'Difficult' Glan Clwyd Hospital maternity move defended
A controversial decision to suspend consultant care for mothers-to-be at Glan Clwyd Hospital has been defended by health officials.
Betsi Cadwaladr University Health Board admits it was a "very difficult decision" but believes it was the right one to ensure mothers and babies remain safe.
Mothers with more complicated births will be sent to Bangor or Wrexham from April.
Staffing pressures have been blamed.
"We fully understand and appreciate the level of public concern surrounding this decision," said a spokesman.
"Our job now is to explain why we have taken this difficult step."
A midwifery-led unit will remain at Glan Clwyd Hospital for normal births but the consultant-led obstetric services will move for up to 18 months from April.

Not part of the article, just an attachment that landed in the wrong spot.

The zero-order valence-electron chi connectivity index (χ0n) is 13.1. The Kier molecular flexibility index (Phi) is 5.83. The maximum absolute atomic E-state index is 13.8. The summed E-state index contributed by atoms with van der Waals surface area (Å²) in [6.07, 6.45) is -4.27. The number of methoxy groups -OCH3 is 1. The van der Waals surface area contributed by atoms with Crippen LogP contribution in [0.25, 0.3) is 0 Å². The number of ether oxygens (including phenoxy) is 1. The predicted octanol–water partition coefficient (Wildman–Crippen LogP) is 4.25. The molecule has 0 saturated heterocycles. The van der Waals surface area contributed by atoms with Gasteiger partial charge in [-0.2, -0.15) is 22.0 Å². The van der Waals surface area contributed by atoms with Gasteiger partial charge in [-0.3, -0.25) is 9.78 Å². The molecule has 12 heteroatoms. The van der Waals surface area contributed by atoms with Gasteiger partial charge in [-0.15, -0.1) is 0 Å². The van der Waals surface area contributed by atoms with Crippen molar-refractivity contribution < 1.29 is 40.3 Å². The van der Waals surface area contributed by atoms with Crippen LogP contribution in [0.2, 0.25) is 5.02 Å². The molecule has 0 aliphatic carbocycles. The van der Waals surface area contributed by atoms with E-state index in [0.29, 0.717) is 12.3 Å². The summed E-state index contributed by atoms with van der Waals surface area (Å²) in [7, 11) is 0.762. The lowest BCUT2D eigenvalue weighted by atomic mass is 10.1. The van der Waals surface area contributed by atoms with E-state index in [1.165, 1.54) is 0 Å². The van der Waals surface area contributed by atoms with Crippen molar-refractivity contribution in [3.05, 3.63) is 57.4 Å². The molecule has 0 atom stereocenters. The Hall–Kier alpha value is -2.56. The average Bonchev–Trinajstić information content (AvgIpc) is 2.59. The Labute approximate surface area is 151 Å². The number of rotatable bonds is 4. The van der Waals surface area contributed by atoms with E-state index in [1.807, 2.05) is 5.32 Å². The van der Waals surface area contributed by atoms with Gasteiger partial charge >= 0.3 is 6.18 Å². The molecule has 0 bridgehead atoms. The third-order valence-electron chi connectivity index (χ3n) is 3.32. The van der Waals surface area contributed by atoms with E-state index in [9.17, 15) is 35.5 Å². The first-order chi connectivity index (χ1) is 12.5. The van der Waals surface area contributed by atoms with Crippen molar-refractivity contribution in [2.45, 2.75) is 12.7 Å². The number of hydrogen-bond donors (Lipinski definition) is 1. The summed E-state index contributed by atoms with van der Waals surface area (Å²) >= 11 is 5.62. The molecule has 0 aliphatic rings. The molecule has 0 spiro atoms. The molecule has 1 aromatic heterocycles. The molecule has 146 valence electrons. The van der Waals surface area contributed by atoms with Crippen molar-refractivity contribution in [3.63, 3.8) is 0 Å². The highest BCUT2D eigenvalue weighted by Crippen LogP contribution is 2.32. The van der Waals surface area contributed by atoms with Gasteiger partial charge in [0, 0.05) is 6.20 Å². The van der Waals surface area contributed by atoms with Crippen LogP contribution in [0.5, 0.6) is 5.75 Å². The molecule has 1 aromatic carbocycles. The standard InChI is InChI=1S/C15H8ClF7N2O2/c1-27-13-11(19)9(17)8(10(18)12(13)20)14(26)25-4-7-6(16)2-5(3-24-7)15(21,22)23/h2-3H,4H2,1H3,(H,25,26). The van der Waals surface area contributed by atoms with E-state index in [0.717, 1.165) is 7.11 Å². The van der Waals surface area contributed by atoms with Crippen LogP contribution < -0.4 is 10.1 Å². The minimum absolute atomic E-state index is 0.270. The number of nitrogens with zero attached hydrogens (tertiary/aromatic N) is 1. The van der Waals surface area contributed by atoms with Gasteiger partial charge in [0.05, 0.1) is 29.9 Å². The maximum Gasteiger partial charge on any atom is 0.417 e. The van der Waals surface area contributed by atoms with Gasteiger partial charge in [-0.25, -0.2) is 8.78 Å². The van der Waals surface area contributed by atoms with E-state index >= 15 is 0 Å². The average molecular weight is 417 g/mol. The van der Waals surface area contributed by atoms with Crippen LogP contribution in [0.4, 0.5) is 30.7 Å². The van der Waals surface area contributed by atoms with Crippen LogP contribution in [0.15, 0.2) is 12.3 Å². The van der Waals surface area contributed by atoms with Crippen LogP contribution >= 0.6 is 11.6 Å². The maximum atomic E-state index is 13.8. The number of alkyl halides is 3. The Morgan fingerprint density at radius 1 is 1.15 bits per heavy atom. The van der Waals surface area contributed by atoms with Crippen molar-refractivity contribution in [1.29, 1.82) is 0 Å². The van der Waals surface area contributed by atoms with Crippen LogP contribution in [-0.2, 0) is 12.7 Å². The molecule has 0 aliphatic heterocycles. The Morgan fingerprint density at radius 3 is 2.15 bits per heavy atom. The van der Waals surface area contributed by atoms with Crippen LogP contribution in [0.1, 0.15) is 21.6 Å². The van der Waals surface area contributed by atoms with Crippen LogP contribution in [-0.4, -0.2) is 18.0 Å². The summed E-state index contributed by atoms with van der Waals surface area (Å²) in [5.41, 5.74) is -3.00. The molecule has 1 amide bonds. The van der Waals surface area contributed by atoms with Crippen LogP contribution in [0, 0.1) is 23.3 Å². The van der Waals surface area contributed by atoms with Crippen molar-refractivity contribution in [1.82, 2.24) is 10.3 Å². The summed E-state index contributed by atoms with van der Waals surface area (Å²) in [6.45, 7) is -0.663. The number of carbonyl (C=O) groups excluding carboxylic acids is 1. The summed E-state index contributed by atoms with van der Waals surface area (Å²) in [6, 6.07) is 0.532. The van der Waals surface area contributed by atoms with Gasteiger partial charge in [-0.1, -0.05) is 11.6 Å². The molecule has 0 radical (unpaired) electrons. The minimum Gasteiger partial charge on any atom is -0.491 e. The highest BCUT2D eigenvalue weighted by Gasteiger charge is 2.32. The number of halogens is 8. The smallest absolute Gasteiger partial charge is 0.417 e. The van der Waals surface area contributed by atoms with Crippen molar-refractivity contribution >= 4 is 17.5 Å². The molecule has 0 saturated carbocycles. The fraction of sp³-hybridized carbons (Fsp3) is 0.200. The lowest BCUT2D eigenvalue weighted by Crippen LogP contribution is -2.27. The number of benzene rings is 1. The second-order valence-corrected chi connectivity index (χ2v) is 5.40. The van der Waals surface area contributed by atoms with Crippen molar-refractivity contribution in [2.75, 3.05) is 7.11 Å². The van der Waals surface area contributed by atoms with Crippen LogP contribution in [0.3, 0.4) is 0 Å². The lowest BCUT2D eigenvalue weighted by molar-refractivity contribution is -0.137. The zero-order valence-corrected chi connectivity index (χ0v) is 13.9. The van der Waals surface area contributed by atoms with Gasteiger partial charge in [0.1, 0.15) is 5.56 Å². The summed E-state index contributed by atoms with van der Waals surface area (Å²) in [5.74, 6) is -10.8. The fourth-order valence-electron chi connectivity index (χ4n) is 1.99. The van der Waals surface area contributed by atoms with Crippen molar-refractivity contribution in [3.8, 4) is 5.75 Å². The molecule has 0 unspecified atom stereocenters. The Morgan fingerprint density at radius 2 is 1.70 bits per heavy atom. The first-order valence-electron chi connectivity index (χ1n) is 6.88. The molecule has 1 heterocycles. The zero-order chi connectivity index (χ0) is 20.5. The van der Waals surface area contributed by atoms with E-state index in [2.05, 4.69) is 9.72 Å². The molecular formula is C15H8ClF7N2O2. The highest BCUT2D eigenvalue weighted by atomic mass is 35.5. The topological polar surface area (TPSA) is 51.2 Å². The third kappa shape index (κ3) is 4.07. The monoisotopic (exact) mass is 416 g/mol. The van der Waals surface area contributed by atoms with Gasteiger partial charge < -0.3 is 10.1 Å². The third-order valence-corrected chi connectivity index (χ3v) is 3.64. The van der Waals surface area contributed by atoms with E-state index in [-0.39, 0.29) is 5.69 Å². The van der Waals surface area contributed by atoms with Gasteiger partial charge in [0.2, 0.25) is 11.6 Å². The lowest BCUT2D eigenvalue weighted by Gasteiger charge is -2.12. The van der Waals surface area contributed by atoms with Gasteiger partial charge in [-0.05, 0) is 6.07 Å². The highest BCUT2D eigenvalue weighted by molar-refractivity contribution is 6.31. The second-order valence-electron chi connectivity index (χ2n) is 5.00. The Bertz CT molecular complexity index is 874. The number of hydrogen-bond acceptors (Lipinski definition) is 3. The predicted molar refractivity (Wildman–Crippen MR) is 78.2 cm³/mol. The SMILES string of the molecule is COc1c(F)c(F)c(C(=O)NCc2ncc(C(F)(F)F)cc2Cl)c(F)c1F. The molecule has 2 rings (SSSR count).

Health Minister Mark Drakeford on Wednesday called for an independent report into the plans, while Vale of Clwyd AM Ann Jones and Clwyd West AM Darren Millar want them scrapped.
Urging for a clear timescale on the proposals, Mr Drakeford said it was "very important that patients and their families are provided with clear in formation on this very important matter, without any room for ambiguity."
The health board said the move to Ysbyty Gwynedd and Wrexham Maelor would be "hopefully much less" than the 18 months outlined.
It added: "Despite our best efforts to maintain obstetric services across our three hospitals, the current situation simply could not be allowed to continue.
"We are absolutely committed to reinstating the obstetric service at Glan Clwyd and will be actively working to do this as soon as possible. Work is already underway to reshape the service for the future."